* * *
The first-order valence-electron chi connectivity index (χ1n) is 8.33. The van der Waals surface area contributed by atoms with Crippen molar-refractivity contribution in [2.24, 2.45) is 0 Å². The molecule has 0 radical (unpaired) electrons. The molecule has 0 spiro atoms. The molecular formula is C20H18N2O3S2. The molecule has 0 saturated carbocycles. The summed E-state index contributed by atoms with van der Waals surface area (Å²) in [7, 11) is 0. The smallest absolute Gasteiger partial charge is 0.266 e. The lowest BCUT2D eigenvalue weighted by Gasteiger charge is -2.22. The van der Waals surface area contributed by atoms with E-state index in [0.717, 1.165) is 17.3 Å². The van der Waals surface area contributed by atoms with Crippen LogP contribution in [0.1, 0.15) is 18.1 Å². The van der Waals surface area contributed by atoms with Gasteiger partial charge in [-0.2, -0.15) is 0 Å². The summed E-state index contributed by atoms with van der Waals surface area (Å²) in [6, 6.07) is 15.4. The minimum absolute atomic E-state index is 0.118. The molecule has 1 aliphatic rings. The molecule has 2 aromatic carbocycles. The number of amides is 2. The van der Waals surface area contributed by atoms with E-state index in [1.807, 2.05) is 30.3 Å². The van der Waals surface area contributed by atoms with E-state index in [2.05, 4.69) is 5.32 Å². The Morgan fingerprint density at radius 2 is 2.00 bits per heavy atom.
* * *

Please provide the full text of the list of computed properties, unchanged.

The first-order valence-electron chi connectivity index (χ1n) is 8.33. The van der Waals surface area contributed by atoms with Crippen molar-refractivity contribution in [2.24, 2.45) is 0 Å². The molecule has 0 radical (unpaired) electrons. The molecule has 0 spiro atoms. The molecular formula is C20H18N2O3S2. The molecule has 0 saturated carbocycles. The summed E-state index contributed by atoms with van der Waals surface area (Å²) in [7, 11) is 0. The smallest absolute Gasteiger partial charge is 0.266 e. The lowest BCUT2D eigenvalue weighted by Gasteiger charge is -2.22. The van der Waals surface area contributed by atoms with E-state index in [0.717, 1.165) is 17.3 Å². The van der Waals surface area contributed by atoms with Crippen LogP contribution in [0.1, 0.15) is 18.1 Å². The van der Waals surface area contributed by atoms with Gasteiger partial charge in [-0.2, -0.15) is 0 Å². The summed E-state index contributed by atoms with van der Waals surface area (Å²) in [6, 6.07) is 15.4. The minimum absolute atomic E-state index is 0.118. The molecule has 1 aliphatic rings. The molecule has 2 aromatic carbocycles. The number of amides is 2. The van der Waals surface area contributed by atoms with E-state index in [1.807, 2.05) is 30.3 Å². The van der Waals surface area contributed by atoms with E-state index in [2.05, 4.69) is 5.32 Å². The Morgan fingerprint density at radius 2 is 2.00 bits per heavy atom.